I love biscuits. Beyond mere desire, I feel a profound affinity with their crumbly sugary form that one might excuse the use of so strong a word such as "love". I have been known to finish a whole packet of bourbon creams in one sitting. Biscuits. Cookies. Chocolate. Cake. Buns. Foodstuffs of immeasurable pleasure-giving. I have nothing insightful to offer with this confession, I just wish to talk of biscuits. Fox's chocolate digestives. Maryland chocolate chip cookies. St Bernards Bourbon cream. The classic Rich Tea. All tempt me (often successfully) with a morally questionable self indulgence. Custard creams. Rocky bars. The simplicity of a Twirl, the many layered Moro.
I say morally questionable, but there are many areas of the confectionery industry where ethics are sacrificed to feed demand. (EDIT: apologies in advance for the completely random change of tone. I really did just intend on talking about how tasty biscuits are..) As well being the source of vast amounts of disposable plastic waste, there is also the disturbing fact of widespread use of child slavery and trafficking within cocoa farming (the subject even has its own wikipedia entry). I'm terrible for figures and facts and statistics, I have no memory for such things. And when researching or learning about things like this, i find it difficult to put much of it in context. But I do know when something disturbs me. And I know I've come across the issue of child labor enough times in books and talks and reports that its become an incessant motivator to change aspects of my life.
For me the only way to ensure no abuse, slavery or trafficking is involved in the production of foods and goods we use is to know exactly where it came from. The best way of doing that is to put as little space between myself and what I'm buying. There's also the importance of organisations like FairTrade, though not a perfect solution, if for no other reason than support of FairTrade companies is the consumers way to tell leading brands that they want strong ethics to govern their food production. And, as Auret says, the power to make serious changes globally is in the hands of the major corporations, industries and governments. But obviously, only because the consumer gives them that power. I'd also feel abstaining from indulgence and luxury is always a positive.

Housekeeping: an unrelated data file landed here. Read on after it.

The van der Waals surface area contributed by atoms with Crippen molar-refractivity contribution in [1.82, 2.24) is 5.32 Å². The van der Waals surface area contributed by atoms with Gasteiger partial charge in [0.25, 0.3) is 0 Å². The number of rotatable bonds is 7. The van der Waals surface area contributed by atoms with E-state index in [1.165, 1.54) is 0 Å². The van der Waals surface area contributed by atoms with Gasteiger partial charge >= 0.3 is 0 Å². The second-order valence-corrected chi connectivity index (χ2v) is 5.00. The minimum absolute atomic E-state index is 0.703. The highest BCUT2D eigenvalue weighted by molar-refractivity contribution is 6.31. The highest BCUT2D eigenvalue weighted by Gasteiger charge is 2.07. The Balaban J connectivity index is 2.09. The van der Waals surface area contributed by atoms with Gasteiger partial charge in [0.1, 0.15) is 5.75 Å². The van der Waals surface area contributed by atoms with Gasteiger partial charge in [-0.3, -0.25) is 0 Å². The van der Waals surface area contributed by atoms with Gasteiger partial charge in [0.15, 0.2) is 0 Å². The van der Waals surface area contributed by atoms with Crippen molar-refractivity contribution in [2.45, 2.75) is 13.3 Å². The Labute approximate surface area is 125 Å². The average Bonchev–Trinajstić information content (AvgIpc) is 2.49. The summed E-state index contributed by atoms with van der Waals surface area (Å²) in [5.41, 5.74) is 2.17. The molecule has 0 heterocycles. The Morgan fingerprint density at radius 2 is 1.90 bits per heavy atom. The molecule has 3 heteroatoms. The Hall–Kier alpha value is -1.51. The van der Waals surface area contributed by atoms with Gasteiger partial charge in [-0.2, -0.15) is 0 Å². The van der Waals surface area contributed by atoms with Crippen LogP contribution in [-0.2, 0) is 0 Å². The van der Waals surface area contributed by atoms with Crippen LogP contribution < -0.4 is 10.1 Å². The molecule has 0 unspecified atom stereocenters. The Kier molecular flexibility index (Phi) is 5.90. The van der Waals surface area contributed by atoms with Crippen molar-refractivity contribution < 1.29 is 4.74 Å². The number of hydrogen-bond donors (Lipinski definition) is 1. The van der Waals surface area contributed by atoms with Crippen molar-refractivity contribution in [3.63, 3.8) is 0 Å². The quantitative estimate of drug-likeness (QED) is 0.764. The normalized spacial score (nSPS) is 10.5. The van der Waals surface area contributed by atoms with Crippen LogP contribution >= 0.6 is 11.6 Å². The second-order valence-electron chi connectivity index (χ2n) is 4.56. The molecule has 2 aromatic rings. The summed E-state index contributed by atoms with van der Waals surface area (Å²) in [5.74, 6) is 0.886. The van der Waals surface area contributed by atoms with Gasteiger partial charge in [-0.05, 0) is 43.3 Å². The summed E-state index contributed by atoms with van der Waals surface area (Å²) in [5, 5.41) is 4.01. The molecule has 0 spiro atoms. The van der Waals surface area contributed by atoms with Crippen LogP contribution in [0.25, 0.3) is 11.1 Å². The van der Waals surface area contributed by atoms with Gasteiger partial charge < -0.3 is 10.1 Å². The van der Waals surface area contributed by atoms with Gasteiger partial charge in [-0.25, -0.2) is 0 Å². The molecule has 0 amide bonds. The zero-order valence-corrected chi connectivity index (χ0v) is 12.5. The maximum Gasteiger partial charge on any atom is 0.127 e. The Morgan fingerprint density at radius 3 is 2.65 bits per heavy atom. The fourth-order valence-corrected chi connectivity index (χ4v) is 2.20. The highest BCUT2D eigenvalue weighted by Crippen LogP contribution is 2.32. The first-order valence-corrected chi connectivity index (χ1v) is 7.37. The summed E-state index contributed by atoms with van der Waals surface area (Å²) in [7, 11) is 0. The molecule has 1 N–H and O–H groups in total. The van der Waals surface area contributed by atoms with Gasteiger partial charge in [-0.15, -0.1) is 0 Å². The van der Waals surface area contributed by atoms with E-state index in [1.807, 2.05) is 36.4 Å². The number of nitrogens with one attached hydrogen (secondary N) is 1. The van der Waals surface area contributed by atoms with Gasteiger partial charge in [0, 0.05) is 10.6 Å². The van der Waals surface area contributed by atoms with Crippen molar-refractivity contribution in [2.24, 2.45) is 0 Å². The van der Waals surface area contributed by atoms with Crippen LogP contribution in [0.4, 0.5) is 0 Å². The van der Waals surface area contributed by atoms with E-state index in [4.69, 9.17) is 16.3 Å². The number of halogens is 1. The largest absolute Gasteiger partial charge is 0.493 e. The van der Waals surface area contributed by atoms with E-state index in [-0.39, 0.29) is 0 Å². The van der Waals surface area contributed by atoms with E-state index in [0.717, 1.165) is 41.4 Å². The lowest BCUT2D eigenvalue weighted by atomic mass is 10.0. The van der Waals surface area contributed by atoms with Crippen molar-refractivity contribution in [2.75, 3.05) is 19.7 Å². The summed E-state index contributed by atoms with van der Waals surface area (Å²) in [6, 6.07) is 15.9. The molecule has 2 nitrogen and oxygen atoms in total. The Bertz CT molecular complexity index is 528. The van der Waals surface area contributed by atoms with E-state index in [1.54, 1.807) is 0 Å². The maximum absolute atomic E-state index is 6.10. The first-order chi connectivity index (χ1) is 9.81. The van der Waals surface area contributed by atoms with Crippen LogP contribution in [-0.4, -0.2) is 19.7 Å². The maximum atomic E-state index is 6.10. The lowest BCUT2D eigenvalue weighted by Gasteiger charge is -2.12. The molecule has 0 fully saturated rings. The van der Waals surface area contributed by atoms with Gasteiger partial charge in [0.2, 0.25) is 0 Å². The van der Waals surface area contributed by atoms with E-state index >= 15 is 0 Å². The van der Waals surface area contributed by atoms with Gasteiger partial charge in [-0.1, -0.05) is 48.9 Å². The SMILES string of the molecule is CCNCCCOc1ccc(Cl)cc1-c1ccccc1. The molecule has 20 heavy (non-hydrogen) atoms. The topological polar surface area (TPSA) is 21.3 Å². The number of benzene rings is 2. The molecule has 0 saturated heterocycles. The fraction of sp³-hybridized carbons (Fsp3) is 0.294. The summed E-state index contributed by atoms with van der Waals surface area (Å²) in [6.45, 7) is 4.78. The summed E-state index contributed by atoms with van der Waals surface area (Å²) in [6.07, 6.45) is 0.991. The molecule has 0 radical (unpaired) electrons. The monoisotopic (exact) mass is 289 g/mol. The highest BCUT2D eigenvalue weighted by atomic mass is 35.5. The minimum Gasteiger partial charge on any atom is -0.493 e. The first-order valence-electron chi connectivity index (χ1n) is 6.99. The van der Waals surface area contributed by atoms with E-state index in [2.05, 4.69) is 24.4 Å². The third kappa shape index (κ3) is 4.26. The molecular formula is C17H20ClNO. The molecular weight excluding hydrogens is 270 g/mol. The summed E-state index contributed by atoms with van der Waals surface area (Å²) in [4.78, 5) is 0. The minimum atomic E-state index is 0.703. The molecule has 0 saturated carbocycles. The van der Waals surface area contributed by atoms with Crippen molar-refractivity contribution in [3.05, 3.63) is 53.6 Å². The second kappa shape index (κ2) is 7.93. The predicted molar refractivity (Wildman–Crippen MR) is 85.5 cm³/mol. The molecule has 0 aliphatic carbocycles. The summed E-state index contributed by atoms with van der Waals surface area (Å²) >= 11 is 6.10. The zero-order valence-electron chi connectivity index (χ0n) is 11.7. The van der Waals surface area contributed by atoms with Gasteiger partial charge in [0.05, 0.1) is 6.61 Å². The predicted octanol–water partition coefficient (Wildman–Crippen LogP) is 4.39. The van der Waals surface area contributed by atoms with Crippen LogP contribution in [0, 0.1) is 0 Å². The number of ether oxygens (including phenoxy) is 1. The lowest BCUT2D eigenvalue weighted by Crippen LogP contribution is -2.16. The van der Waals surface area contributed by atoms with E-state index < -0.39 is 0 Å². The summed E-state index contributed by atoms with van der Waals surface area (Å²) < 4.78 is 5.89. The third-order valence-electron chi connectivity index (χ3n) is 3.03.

Anyway, I was planning on talking about nice things like the market in the People's Park in Dun Laoghaire, but of course I had to just growl about crappy real world stuff instead. But yes, this weekends food was supplied by Corleggy cheese, got some super tasty sheep cheese there, Galtee Honey (6.50 for 454g), Tinnock Farm eggs, and delicious strawberries from Drumullen Co Meath. I bought 6euro worth of strawberries they were so good, and I've already eaten them all. I reasoned I'd normally would spend that on some tea, coffee or a beer so it was worth it. They were in the usual plastic punnets but she was kind enough to empty them into a paper bag and they would reuse the container. I do like nice people.
I used to go to college at IADT, and have always loved Dun Laoghaire's sunday markets. It would've been around that time that I started to take a real interest in the food I was eating. There was a cork farmer, who has a stall there still, from whom I used to get dried mangoes and seeds. Then go climbing around the rocks by the pier looking for interesting looking stones or bits of wood. I don't know how much I've changed in.... 7 years..... wow, 7 years. That part of the city always brings back all sorts of memories. Mainly of people. People who would've had more influence on my thoughts and ideas, than markets and Cork farmers. Back then, I at times would have chosen where I went and where I spent my day based on who I hoped to meet there. You know, that whole forlorn youthful adulation. It's funny how people can shape who you become without their even knowing.
Time to stop talking, yes? Yes. I really aught to do some work.